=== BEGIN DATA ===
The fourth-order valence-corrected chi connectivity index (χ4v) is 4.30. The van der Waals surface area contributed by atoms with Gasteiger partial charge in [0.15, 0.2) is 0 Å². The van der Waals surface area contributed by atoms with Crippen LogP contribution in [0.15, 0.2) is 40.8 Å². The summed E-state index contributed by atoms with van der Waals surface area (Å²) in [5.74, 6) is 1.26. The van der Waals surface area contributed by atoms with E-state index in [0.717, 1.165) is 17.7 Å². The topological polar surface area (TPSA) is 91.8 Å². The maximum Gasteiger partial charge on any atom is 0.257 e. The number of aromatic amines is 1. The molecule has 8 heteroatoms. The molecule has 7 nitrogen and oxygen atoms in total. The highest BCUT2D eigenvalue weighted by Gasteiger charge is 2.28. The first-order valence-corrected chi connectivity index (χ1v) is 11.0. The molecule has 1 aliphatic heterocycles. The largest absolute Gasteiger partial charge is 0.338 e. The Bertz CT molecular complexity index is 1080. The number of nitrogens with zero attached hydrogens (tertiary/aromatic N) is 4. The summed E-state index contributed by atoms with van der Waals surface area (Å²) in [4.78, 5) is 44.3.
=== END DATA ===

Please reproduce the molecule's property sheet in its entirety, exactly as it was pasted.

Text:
The fourth-order valence-corrected chi connectivity index (χ4v) is 4.30. The van der Waals surface area contributed by atoms with Gasteiger partial charge in [0.15, 0.2) is 0 Å². The van der Waals surface area contributed by atoms with Crippen LogP contribution in [0.15, 0.2) is 40.8 Å². The summed E-state index contributed by atoms with van der Waals surface area (Å²) in [5.74, 6) is 1.26. The van der Waals surface area contributed by atoms with E-state index in [0.717, 1.165) is 17.7 Å². The topological polar surface area (TPSA) is 91.8 Å². The maximum Gasteiger partial charge on any atom is 0.257 e. The number of aromatic amines is 1. The molecule has 8 heteroatoms. The molecule has 7 nitrogen and oxygen atoms in total. The highest BCUT2D eigenvalue weighted by Gasteiger charge is 2.28. The first-order valence-corrected chi connectivity index (χ1v) is 11.0. The molecule has 1 aliphatic heterocycles. The largest absolute Gasteiger partial charge is 0.338 e. The Bertz CT molecular complexity index is 1080. The number of nitrogens with zero attached hydrogens (tertiary/aromatic N) is 4. The summed E-state index contributed by atoms with van der Waals surface area (Å²) in [4.78, 5) is 44.3.